Dunleavy likely has good intentions. We are, arguably, in the midst of a moral panic about violence against women. She wants to stop bad things happening. But such good intentions can be dangerous. When they lead us to make assumptions about alleged occurrences that we believe to be unjust or even criminal, they risk removing people’s control over their own affairs, and destroying the reputations of people who may be innocent.

Reserving judgment instead of leaping to conclusions before the facts have been properly established is even more important now that we live in an environment of almost total surveillance. Within a week of Edward Snowden revealing that the US government is doing warrantless, dragnet surveillance of phone and internet communications on a massive scale, we see Saatchi on trial in the media due to photos taken in public, without permission, scrutinized, analyzed, the whole story told and dissected without either party to it telling even one side of the story.

To some there may seem no need to bother with patience or even the simple question, “what happened?” when the whole thing can be settled in a matter of hours by well-meaning zealots with a tabloid newspaper on their computer screens. But when we live inside a system where, in Snowden’s words, “they can … go back in time and scrutinize every decision you’ve ever made, every friend you’ve ever discussed something with,” to “derive suspicion from an innocent life and paint anyone in the context of a wrongdoer,” to indulge this mentality risks one’s own safety as well as the safety of others.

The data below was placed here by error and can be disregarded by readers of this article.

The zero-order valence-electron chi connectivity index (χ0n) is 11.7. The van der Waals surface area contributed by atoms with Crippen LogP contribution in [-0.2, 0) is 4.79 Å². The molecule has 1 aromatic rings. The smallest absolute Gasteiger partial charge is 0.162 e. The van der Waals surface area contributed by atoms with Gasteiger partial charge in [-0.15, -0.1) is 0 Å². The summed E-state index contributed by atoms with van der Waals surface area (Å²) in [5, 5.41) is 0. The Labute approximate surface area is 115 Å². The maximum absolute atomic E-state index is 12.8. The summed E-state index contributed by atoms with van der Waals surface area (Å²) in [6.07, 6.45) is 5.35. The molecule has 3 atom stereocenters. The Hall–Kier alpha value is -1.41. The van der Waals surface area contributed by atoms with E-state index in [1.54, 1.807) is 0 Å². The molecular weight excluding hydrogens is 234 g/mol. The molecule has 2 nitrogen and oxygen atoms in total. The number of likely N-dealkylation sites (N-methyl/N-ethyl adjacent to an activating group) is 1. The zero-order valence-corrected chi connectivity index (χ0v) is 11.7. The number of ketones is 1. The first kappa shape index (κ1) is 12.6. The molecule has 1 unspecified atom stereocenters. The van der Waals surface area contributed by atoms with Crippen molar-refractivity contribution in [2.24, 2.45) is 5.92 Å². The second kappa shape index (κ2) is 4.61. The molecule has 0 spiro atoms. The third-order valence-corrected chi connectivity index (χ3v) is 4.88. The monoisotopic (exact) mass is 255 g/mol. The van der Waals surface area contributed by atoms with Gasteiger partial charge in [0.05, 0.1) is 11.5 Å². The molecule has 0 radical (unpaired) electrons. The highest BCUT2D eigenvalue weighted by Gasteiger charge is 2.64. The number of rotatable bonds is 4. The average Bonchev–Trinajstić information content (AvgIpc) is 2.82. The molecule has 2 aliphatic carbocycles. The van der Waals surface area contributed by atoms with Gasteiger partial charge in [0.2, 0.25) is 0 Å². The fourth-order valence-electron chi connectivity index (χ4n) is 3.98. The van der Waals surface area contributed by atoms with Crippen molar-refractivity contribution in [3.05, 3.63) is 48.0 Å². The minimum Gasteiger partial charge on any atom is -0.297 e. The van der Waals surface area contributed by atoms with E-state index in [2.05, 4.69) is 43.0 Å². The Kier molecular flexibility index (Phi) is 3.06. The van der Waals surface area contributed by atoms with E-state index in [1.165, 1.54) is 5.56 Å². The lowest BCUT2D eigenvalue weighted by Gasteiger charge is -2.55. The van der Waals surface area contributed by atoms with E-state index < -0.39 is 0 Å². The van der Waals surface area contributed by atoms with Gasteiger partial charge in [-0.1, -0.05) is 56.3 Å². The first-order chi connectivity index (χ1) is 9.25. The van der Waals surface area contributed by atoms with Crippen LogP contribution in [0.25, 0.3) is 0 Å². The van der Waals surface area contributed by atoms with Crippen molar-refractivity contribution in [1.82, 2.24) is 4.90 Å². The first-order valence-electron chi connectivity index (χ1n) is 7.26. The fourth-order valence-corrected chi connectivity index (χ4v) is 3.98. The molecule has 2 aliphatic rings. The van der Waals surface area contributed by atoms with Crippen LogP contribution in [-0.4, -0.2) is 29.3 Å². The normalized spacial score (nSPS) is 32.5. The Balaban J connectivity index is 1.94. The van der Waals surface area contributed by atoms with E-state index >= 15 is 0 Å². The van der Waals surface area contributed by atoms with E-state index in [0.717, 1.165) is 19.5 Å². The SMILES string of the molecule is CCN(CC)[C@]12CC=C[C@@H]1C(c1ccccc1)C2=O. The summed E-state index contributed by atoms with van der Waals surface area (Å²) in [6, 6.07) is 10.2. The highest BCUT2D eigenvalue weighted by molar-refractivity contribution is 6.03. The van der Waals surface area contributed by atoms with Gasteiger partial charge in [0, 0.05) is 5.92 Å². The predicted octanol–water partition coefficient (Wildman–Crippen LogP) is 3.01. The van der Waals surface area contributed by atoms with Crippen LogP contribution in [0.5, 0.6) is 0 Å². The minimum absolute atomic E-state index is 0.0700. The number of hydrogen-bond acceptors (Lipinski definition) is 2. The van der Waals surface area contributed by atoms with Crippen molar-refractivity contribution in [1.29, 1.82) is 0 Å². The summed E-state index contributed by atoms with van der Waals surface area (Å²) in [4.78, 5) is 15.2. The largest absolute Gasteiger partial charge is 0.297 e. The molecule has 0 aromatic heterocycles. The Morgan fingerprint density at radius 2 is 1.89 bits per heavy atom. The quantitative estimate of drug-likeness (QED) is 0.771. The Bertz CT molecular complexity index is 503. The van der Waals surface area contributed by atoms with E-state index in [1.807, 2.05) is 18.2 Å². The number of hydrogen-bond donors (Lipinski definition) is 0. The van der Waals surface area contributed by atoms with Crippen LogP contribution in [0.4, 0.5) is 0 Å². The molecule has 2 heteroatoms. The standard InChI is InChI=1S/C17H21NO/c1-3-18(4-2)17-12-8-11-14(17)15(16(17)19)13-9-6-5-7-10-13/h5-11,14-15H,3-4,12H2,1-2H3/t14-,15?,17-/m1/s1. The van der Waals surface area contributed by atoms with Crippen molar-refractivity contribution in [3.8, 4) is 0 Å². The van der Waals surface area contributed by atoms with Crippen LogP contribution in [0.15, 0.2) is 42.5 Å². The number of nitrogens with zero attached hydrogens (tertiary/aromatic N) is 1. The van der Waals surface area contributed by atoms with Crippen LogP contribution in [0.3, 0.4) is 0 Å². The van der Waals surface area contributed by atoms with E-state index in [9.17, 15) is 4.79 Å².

Dunleavy’s political outrage is, at least, preferable to the lurid speculation published in the Daily Mail, where one onlooker began to imagine a detailed emotional scenario in which

She had a real look of fear on her face. And yet she kissed him. She appeared to be a woman who loves him but was clearly unable to stop him being abusive, frightening and disrespectful to her. (Link.)

A spokesperson for the restaurant where the photographs were taken told Sunday People that “we do not comment on the private matters of customers.” Their discretion is a model many–including myself–would do well to follow, until Saatchi or Lawson decide they want to make a public statement about the incident, if ever.

Sometimes things are what they look like. If that’s the case here, maybe we’ll find out. Let Saatchi and Lawson own their lives and the story that is told about them.

Update: Saatchi’s public statement — “We had made up by the time we were home. The paparazzi were congregated outside our house after the story broke yesterday morning, so I told Nigella to take the kids off till the dust settled.” Same story says Nigella’s agent declined to comment.

Author: Ben Hourigan

Ben Hourigan is a novelist from Melbourne, Australia. His books Kiss Me, Genius Boy and My Generation’s Lament are Amazon category bestsellers, and are available wherever good books are sold online. Ben also works as an editor, copywriter, and self-publishing consultant at his own firm, Hourigan & Co. For news and book release updates, sign up to his email newsletter.